Please read first the instructions and modify my thoughts. The highlighted parts are the main questions that need to address. Make sure to address and explain everything, you can add more if you want to, to depend my answers… Thanks.
Journal Entry Part 1
For the first part of your journal entry, reflect on the Five Wishes presented on the Five Wishes website and PDF and complete your Five Wishes. Explain your state’s requirements for advance directives, including whether your Five Wishes can be turned into a formal document. Then, explain how your experience of completing your Five Wishes advance directive will help you guide discussions with patients and their families. Finally, explain how you might apply the Five Wishes advance directives to your nursing practice. Include how this advance directive might benefit patients in decision making for specialized areas of care.
Most people think that advance directives are for old aged people only which is not really true. Younger people also need advance directives what if something happened to them like vehicular accidents, drowning or fall that they would need a life-saving mechanical ventilator. Usually, patients communicate their wishes directly to their primary physicians, but when a person can no longer sufficiently communicate, another process for decision-making is needed, that’s why advance directive is significant to guide the patient, family, and health care providers in making end-of-life care decisions. If there is no advance directive prepared, the next of kin may be called upon to make health care decisions that the patient may not want (Shapiro, 2015).
My Five Wishes are the following. My spouse will be the one to make a decision for me in the event that I could not make decisions for myself. If in case, I would have cardiorespiratory arrest and be left in severely debilitated state, I only want emergency medications given to me and no shock, compressions, or mechanical ventilators. I want to live comfortably with no pain and have my favorite religious songs be played until my last breath. I want to die in my home with my family around me and have the priest to bless me before I die. After my death, I would like my body to be buried beside my youngest brother.
For a living will or power of attorney to be effective, it must comply with state law as many states have specific forms for the people to complete. In state of Texas, living will and POA must be written in standardized way, appropriately signed, and witnessed. The Five Wishes that I made are all in accordance with the Texas State law (Aging with Dignity, 2011).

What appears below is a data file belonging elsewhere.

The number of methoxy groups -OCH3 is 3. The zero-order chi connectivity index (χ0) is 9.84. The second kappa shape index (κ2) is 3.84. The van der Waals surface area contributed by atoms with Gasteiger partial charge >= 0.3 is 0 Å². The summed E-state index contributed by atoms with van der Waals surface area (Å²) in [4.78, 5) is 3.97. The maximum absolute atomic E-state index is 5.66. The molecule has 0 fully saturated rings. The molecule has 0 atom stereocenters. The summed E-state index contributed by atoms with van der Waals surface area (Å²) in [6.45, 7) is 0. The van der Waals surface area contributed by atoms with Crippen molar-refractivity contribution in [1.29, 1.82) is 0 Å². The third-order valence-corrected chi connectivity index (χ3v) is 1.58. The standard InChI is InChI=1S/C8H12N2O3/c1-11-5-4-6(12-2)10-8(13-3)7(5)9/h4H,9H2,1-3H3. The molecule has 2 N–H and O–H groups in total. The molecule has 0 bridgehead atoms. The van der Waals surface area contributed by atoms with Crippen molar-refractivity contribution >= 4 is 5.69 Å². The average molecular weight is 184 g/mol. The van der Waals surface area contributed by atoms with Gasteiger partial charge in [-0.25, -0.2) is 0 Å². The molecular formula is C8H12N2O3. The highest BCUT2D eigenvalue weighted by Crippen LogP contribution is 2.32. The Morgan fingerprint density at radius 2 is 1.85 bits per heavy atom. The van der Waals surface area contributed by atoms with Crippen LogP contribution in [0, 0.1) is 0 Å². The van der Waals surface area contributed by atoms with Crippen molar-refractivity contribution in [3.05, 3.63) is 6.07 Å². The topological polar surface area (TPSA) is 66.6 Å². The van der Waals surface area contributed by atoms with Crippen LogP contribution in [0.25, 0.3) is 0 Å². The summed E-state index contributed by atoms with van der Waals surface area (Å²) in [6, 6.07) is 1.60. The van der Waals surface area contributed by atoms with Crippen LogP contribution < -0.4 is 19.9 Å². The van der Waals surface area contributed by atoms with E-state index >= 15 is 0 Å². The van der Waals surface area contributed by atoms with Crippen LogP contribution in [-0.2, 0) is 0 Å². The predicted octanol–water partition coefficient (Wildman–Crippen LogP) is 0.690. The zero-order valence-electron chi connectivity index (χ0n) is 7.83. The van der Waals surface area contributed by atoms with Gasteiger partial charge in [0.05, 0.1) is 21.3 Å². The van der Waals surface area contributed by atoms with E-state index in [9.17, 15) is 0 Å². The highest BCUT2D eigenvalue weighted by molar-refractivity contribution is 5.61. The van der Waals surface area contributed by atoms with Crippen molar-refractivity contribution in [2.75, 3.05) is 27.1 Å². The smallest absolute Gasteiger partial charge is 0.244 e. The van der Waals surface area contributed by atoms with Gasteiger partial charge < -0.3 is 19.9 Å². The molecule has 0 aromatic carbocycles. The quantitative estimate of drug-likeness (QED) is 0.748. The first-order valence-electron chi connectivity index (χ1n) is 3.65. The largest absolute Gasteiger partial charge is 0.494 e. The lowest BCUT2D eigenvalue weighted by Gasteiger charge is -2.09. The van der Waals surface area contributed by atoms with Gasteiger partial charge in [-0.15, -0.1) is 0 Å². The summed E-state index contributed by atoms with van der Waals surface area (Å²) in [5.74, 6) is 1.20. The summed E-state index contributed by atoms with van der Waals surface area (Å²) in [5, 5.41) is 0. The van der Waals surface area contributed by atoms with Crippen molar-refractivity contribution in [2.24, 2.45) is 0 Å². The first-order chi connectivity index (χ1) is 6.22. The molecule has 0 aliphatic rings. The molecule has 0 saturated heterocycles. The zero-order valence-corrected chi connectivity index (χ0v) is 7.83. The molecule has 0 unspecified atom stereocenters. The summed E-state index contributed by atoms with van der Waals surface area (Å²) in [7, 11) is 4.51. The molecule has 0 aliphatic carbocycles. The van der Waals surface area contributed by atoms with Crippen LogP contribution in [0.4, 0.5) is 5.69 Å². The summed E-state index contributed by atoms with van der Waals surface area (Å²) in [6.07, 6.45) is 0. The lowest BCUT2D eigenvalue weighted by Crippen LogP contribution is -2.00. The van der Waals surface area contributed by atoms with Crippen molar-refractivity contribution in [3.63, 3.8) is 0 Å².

The Five Wishes advance directive would be very helpful to patients and families when making decisions for their health. It is not only for those who are dying nor people who are old aged. It is for everyone who are over 18 years old and above in preparation of unexpected circumstances or life-threatening situations. It will serve as a guide and a legal document to follow and it would be easier for the patient and family to decide what needs to be done. It will avoid them the confusion and conflict when decision needs to execute. If there is advance directive on hand, family or surrogate decision maker knows already what to do and it lessen the guilt feeling that they may have in the end if they made decisions opposite to the patient’s desire.
As a nurse practitioner, we have a pivotal role in explaining advance directive to our patients especially if they don’t have one. Since we are dealing most of the frail elders and geriatric patients every day, the living will and durable medical power of attorney will allow the patient’s wishes to be considered if something happened to them. Also, it will ensure that appropriate treatments or actions will implement, right decisions will be made, and appropriate people will take care of the patient.
Aging with Dignity. (2011). Five wishes sample. Retrieved from http://www.agingwithdignity.org/forms/5wishes.pdf
Shapiro, S. P. (2015). Do Advance Directives Direct?. Journal Of Health Politics, Policy & Law, 40(3), 487-530. doi:10.1215/03616878-2888424
Journal Entry Part 2